Please Note: This Article is 7 years old. This increases the likelihood that some or all of it's content is now outdated.

Recently one of our clients came to us having tried and failed to sell their house through an online agent.  Their experience was stressful, frustrating and expensive; they had to pay well over £1000 for a nonexistent service which ultimately failed.

They came to us having arranged all their own viewings with many of them not showing up or if they did where not in a position to buy, one person even game who said I don’t think I can get a mortgage! Crucially, they received no advice on how to connect to their buyers or get the right buyer. This left them with a property that was overvalued, unsold and going stale on the market.

This story is one of many. The dangers of using online agents are repeatedly made clear as people with limited time and no benchmark by which to measure their expectations are left with more work than they started with.

Selling property is a complex process and involves administration, understanding the buyer and sellers needs, mediation, compassion and legwork by the bucket load as well as an understanding of property law and the current market conditions. This is a full time job for our team and they do it to a high standard, but for someone without training and with a full time job of their own the task of selling by oneself is daunting and sometimes frankly dangerous.

Another issue with online agents is pinpointing where the money invested into them goes.  A high street agency relies on the quality of its service and of its marketing.  If high street agents do a poor job and receive negative feedback, that feedback will impact on an actual location and an actual team whose workload could realistically decrease if a poor service is provided.  Because of this, for a high street agent every client’s experience matters.  High street agents must work hard to maintain a continued good reputation and to earn the trust of their clients.

With online agents the structure is markedly different.  As online agency teams are not directly contactable or accessible it is not clear where payments made are allocated, or whether feedback is received and taken on board.  There is no sense of urgency, once you’ve made that payment,  for an online agent to honour it through providing a service to you. Online agents are all about numbers; their goal is, in the manner of a telesales business, to build their database by reaching as many people as possible. They are about going viral; about quantity over quality.  Once you’ve paid in you’ve helped them towards their only real target, so the incentive for them to provide you with help or to communicate with you has gone.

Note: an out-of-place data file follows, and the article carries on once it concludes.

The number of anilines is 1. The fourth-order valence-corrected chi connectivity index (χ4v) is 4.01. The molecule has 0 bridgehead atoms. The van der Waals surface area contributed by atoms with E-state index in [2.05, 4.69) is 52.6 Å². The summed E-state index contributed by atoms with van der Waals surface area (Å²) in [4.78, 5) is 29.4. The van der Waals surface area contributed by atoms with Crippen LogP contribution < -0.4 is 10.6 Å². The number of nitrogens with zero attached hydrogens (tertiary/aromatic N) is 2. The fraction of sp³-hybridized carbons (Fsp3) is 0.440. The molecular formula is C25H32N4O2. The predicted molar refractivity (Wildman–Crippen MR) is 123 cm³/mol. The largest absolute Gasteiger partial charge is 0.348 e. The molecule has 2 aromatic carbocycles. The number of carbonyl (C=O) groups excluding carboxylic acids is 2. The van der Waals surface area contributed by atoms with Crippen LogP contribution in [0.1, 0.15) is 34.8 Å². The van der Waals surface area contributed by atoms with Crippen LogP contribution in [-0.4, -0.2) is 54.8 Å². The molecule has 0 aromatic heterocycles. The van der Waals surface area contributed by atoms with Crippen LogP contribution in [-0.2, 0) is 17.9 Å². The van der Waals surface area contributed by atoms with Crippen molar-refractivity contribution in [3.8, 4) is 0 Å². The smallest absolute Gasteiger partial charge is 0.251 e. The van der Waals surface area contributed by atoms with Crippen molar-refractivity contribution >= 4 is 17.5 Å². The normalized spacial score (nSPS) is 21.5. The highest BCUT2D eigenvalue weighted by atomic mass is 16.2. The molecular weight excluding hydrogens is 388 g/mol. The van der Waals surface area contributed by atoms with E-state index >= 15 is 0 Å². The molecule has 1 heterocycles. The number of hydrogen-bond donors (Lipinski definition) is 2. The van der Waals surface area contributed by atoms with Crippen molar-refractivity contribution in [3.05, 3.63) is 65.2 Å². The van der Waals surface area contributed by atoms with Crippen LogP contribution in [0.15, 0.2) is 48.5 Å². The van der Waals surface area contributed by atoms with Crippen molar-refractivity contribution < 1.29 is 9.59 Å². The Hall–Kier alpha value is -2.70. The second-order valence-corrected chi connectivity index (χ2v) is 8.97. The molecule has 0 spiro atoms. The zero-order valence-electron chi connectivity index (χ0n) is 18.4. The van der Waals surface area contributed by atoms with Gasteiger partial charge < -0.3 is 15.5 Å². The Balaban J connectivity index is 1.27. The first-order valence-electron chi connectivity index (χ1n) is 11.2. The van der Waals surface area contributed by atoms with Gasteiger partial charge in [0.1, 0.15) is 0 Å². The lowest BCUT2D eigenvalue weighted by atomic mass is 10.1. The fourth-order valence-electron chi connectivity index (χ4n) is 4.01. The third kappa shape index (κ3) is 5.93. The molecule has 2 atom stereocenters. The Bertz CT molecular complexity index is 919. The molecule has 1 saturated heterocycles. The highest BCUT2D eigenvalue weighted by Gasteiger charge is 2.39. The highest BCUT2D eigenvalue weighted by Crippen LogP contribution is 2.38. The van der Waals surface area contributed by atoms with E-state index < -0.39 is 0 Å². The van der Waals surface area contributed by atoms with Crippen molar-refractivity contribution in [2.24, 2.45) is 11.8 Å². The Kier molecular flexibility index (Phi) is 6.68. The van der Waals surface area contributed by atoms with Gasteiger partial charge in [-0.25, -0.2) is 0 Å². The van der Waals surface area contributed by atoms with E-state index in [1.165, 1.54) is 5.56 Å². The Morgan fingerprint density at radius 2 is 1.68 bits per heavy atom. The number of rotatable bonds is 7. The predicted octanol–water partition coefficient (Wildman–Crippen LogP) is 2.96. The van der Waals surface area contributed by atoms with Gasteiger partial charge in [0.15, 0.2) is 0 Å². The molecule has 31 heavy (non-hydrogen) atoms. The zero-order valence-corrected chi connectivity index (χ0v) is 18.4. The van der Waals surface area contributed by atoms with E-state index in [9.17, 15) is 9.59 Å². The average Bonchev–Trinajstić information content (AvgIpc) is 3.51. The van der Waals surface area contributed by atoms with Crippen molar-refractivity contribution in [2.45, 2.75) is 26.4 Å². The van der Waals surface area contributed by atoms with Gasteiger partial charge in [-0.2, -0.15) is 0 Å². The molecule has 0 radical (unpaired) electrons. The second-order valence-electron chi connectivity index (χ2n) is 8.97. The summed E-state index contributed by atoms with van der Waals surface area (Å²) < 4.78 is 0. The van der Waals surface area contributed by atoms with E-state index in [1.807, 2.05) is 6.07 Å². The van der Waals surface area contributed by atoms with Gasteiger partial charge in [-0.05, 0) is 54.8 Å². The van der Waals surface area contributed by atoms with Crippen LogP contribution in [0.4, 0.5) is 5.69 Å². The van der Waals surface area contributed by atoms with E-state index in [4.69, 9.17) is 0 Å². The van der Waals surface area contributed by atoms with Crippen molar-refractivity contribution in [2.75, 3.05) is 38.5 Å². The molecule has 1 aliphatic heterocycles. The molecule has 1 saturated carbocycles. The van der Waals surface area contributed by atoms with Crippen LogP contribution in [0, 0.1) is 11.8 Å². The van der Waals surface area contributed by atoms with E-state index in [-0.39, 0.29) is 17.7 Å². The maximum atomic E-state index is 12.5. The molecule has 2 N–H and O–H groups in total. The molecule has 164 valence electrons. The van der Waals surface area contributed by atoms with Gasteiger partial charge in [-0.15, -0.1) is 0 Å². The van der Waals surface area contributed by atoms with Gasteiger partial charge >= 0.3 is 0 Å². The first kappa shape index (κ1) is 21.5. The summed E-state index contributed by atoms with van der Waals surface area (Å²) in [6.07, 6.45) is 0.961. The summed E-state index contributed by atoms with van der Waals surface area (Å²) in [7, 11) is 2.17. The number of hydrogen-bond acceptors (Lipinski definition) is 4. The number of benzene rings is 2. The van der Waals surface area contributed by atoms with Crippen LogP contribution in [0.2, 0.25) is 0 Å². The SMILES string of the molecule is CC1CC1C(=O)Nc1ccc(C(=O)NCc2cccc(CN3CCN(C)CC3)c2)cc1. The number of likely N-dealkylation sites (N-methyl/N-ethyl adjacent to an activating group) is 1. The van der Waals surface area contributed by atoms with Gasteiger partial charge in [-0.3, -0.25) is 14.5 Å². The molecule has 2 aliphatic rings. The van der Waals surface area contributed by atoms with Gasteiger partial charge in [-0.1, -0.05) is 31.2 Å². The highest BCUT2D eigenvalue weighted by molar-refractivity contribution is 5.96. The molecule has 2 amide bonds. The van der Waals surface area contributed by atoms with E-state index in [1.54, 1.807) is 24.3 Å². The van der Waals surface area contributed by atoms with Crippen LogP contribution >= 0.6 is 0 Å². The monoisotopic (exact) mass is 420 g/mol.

I would like to advise those thinking about selling through an online agent-steer clear!  It may seem like a bargain but tackling a time consuming and difficult process without support from a trained specialist will likely lose you money in the long run. What’s more, in recruiting an online agent you are paying money into a target driven business whose goal is to make initial contact with you, not to actively help you with your investment. Does an on-line agent care if you sell/let your property, we will let you answer that.

It pays to instruct a high street agent as we don’t get paid unless we achieve your goal.

Please Note: This Article is 7 years old. This increases the likelihood that some or all of it's content is now outdated.


  1. Really. High street agents must be getting desperate if they\’re resorting to scaremongering.

    I honestly can\’t see them having the same presence they currently do in the next 5 years unless they change something. Previously consumers didn\’t have a choice, they were the only option available.
    Online agents are now huge. Taking millions of pounds from high Street agents and I can only see them getting bigger. New players are entering the market all the time giving consumers more more choice.


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